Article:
"The defense can make a passing play if you can't run the ball," said Roethlisberger, who had 21 out of 37 for 187 yards with two balls and two interceptions. "We have to do a better job of playing a more balanced offense and do a better job of running the plays that are called.
Equally worrisome are the increasing injuries, especially on defense. Starting linebackers Devin Bush and Bud Dupree are out with end-of-season injuries, and at least two linebacker backups are currently out. Cornerback Joe Haden did not play because of a concussion, and offensive linebackers Kevin Dotson and Matt Feiler are out with shoulder injuries.
But this is the time of year when no one will feel sorry for a team, especially a Steelers team that prides itself on the motto: Next Man Up. Currently, the Bills (10-3) are everything the Steelers aren't: pulsating and confident. They've won six out of seven, their only loss was an improbable Hail Murray in Arizona, and they're looking for their first AFC East title since 1995. They are ahead of Miami by two games - they won the teams' first match earlier this year - and close the regular season against the Dolphins on January 3.
For most of the first half, their attack was as inept as that of the Steelers. Their first six possessions included four trays, one intercept and one spray. In fact, the defense was surpassed in the interception of Taron Johnson at the 51st yard just before halftime. But in a sign of how much the Bills have grown in maturity and talent, their offense dominated the second half, scoring on three of their first four possessions and controlling the ball in the last seven minutes and 11 seconds.
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Quarterback Josh Allen, who finished 24 for 43 for 238 yards and two touchdowns with an interception, looked like a young Roethlisberger in the third and fourth quarters. He stood firm in the pocket, even when pressed, and consistently executed laser finishes. He used a mix of shots to keep the Steelers off balance, sometimes getting rid of the ball before the rush came and sometimes waiting for things to go down the field. His main target was Stefon Diggs, who took over the game in consecutive touchdowns in the third quarter.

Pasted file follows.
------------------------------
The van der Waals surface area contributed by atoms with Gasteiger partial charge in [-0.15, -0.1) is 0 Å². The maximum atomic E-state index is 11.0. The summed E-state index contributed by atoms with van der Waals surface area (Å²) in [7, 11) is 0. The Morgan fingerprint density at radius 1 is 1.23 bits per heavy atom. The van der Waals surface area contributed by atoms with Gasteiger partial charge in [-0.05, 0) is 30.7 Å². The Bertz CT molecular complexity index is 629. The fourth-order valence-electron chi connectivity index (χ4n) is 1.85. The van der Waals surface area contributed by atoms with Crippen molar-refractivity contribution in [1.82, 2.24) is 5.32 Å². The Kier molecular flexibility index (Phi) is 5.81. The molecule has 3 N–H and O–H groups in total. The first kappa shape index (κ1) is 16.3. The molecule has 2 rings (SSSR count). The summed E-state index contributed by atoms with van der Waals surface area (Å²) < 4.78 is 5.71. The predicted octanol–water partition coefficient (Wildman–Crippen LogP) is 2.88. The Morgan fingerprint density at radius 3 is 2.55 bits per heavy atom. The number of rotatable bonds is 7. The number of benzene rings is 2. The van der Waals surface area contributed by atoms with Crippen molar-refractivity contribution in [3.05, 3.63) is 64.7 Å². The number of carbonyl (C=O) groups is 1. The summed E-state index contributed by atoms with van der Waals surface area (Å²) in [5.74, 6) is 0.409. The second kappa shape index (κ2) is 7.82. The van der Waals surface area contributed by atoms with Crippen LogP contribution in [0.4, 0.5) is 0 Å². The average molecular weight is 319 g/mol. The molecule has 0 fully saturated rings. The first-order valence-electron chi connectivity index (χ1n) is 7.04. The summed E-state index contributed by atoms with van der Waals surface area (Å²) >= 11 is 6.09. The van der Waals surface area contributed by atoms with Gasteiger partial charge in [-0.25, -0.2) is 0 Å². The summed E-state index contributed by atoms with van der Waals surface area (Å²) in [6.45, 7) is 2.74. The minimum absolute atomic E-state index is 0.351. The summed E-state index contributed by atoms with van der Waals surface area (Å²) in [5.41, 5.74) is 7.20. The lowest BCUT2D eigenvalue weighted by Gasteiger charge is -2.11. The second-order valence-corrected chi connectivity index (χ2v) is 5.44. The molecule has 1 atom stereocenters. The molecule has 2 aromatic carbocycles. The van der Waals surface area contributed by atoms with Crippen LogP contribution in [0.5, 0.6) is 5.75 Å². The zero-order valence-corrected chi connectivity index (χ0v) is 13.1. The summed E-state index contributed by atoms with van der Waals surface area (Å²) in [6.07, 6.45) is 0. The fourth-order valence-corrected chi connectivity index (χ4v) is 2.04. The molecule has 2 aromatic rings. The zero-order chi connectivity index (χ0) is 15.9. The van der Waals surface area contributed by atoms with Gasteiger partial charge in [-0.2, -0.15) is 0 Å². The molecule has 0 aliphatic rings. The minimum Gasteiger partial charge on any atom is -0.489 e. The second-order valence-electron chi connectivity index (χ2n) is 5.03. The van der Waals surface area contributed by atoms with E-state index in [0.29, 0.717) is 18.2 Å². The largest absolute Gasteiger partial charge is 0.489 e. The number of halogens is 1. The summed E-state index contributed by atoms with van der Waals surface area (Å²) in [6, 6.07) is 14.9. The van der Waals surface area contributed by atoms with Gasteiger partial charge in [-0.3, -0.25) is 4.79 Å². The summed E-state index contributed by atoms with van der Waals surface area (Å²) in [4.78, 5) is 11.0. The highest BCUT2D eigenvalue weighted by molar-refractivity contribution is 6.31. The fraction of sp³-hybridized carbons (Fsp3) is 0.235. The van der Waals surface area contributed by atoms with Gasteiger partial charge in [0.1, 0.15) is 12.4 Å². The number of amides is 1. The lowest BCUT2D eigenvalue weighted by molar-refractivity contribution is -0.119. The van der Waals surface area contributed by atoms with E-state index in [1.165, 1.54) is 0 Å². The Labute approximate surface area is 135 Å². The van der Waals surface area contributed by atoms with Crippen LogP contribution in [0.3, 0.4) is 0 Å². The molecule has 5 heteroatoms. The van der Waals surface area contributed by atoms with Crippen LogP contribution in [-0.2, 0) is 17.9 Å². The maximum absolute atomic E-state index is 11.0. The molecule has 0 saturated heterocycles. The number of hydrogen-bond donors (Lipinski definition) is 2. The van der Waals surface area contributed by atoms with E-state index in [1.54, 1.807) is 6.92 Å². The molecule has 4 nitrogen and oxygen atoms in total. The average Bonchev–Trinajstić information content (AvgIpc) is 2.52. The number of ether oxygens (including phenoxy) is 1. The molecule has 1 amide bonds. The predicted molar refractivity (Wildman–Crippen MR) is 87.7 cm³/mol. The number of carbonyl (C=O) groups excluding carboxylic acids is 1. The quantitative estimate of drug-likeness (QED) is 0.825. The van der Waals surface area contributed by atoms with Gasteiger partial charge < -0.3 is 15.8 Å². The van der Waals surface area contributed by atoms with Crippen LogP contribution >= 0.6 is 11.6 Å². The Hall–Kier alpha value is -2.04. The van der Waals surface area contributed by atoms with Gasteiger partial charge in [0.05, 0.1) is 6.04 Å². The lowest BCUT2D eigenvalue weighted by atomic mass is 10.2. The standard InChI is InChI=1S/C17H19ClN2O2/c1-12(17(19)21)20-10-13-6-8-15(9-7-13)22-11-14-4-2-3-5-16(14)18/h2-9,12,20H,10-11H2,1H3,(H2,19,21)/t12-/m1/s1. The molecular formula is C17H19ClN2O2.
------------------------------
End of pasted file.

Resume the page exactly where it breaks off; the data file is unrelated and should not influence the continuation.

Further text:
He made four catches for 42 yards, culminating in a 19-yard catch for a 16-7 score at Buffalo, then was scored at 22 and 19 yards to set up the 13-yard touchdown pass from Allen to Gabriel Davis for a 23-7. Diggs excelled at quick and intermediate passes; he outperformed the crowd and coverage in the area; he made the Bills look like a staff saver for acquiring him in a trade with Minnesota in the off-season, finishing with 10 catches for 130 yards. Their 1,167 yards of reception is a personal record and their 100 receptions tied a franchise record.
"Diggs is so special that when I see him play, I just want to rip the 'C' off my captain and throw it at his chest," said left tackle Dion Dawkins. "He's a stud, man.
Moments later, Dawkins got up and left. But if Sunday taught us anything, it's that the Bills aren't going anywhere anytime soon.